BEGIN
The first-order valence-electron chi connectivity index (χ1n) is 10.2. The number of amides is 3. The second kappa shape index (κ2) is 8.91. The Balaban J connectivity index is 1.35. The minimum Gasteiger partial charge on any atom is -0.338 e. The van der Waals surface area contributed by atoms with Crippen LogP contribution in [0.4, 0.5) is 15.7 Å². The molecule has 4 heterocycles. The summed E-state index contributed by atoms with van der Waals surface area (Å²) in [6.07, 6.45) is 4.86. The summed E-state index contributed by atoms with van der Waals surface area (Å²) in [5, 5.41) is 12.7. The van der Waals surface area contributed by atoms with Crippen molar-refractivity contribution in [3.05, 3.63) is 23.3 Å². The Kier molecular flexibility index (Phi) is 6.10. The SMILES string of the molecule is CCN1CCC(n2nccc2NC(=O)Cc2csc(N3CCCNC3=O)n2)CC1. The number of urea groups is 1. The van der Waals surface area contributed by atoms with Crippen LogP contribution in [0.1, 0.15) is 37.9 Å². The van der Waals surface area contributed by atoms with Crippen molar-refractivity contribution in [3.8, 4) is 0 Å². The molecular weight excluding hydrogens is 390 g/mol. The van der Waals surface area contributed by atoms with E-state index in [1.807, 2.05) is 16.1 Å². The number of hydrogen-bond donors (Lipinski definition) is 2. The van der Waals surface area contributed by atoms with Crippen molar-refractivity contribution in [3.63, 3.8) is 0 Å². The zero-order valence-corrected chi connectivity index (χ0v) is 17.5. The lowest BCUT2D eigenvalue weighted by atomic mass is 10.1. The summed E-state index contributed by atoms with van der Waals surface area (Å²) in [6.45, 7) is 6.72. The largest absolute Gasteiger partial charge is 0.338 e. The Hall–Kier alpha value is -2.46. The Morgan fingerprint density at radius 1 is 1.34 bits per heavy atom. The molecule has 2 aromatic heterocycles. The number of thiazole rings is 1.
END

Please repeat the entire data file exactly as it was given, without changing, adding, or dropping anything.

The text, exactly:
The first-order valence-electron chi connectivity index (χ1n) is 10.2. The number of amides is 3. The second kappa shape index (κ2) is 8.91. The Balaban J connectivity index is 1.35. The minimum Gasteiger partial charge on any atom is -0.338 e. The van der Waals surface area contributed by atoms with Crippen LogP contribution in [0.4, 0.5) is 15.7 Å². The molecule has 4 heterocycles. The summed E-state index contributed by atoms with van der Waals surface area (Å²) in [6.07, 6.45) is 4.86. The summed E-state index contributed by atoms with van der Waals surface area (Å²) in [5, 5.41) is 12.7. The van der Waals surface area contributed by atoms with Crippen molar-refractivity contribution in [3.05, 3.63) is 23.3 Å². The Kier molecular flexibility index (Phi) is 6.10. The SMILES string of the molecule is CCN1CCC(n2nccc2NC(=O)Cc2csc(N3CCCNC3=O)n2)CC1. The number of urea groups is 1. The van der Waals surface area contributed by atoms with Crippen LogP contribution in [0.1, 0.15) is 37.9 Å². The van der Waals surface area contributed by atoms with Crippen molar-refractivity contribution in [3.8, 4) is 0 Å². The molecular weight excluding hydrogens is 390 g/mol. The van der Waals surface area contributed by atoms with E-state index in [1.807, 2.05) is 16.1 Å². The number of hydrogen-bond donors (Lipinski definition) is 2. The van der Waals surface area contributed by atoms with Crippen molar-refractivity contribution in [3.63, 3.8) is 0 Å². The zero-order valence-corrected chi connectivity index (χ0v) is 17.5. The lowest BCUT2D eigenvalue weighted by atomic mass is 10.1. The summed E-state index contributed by atoms with van der Waals surface area (Å²) in [6.45, 7) is 6.72. The largest absolute Gasteiger partial charge is 0.338 e. The Hall–Kier alpha value is -2.46. The Morgan fingerprint density at radius 1 is 1.34 bits per heavy atom. The molecule has 2 aromatic heterocycles. The number of thiazole rings is 1.